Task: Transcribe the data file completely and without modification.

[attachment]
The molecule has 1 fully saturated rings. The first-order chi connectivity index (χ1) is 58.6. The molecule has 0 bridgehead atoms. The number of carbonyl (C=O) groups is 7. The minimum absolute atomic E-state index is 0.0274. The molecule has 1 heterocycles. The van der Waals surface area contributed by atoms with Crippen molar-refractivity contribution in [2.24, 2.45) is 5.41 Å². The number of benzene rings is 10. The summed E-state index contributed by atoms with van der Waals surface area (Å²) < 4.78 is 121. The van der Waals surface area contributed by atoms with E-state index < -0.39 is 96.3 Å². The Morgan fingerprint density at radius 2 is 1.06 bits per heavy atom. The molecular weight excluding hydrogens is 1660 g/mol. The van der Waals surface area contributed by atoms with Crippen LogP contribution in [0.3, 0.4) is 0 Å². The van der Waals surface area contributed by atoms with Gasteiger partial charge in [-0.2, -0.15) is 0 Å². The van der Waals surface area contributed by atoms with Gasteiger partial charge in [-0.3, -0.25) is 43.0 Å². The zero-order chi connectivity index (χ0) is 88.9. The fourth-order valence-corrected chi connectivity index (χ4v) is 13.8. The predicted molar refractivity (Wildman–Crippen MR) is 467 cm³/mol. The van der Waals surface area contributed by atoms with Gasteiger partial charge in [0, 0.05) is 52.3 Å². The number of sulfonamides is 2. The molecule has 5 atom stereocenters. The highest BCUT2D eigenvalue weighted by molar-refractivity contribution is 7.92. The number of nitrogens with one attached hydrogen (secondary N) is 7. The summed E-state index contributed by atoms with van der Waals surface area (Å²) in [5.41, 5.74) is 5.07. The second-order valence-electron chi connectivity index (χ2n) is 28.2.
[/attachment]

The molecule has 1 fully saturated rings. The first-order chi connectivity index (χ1) is 58.6. The molecule has 0 bridgehead atoms. The number of carbonyl (C=O) groups is 7. The minimum absolute atomic E-state index is 0.0274. The molecule has 1 heterocycles. The van der Waals surface area contributed by atoms with Crippen molar-refractivity contribution in [2.24, 2.45) is 5.41 Å². The number of benzene rings is 10. The summed E-state index contributed by atoms with van der Waals surface area (Å²) < 4.78 is 121. The van der Waals surface area contributed by atoms with E-state index < -0.39 is 96.3 Å². The Morgan fingerprint density at radius 2 is 1.06 bits per heavy atom. The molecular weight excluding hydrogens is 1660 g/mol. The van der Waals surface area contributed by atoms with Crippen LogP contribution in [0.3, 0.4) is 0 Å². The van der Waals surface area contributed by atoms with Gasteiger partial charge in [-0.2, -0.15) is 0 Å². The van der Waals surface area contributed by atoms with Gasteiger partial charge in [-0.3, -0.25) is 43.0 Å². The zero-order chi connectivity index (χ0) is 88.9. The fourth-order valence-corrected chi connectivity index (χ4v) is 13.8. The predicted molar refractivity (Wildman–Crippen MR) is 467 cm³/mol. The van der Waals surface area contributed by atoms with Gasteiger partial charge in [0, 0.05) is 52.3 Å². The number of sulfonamides is 2. The molecule has 5 atom stereocenters. The highest BCUT2D eigenvalue weighted by molar-refractivity contribution is 7.92. The number of nitrogens with one attached hydrogen (secondary N) is 7. The summed E-state index contributed by atoms with van der Waals surface area (Å²) in [5.41, 5.74) is 5.07. The second-order valence-electron chi connectivity index (χ2n) is 28.2.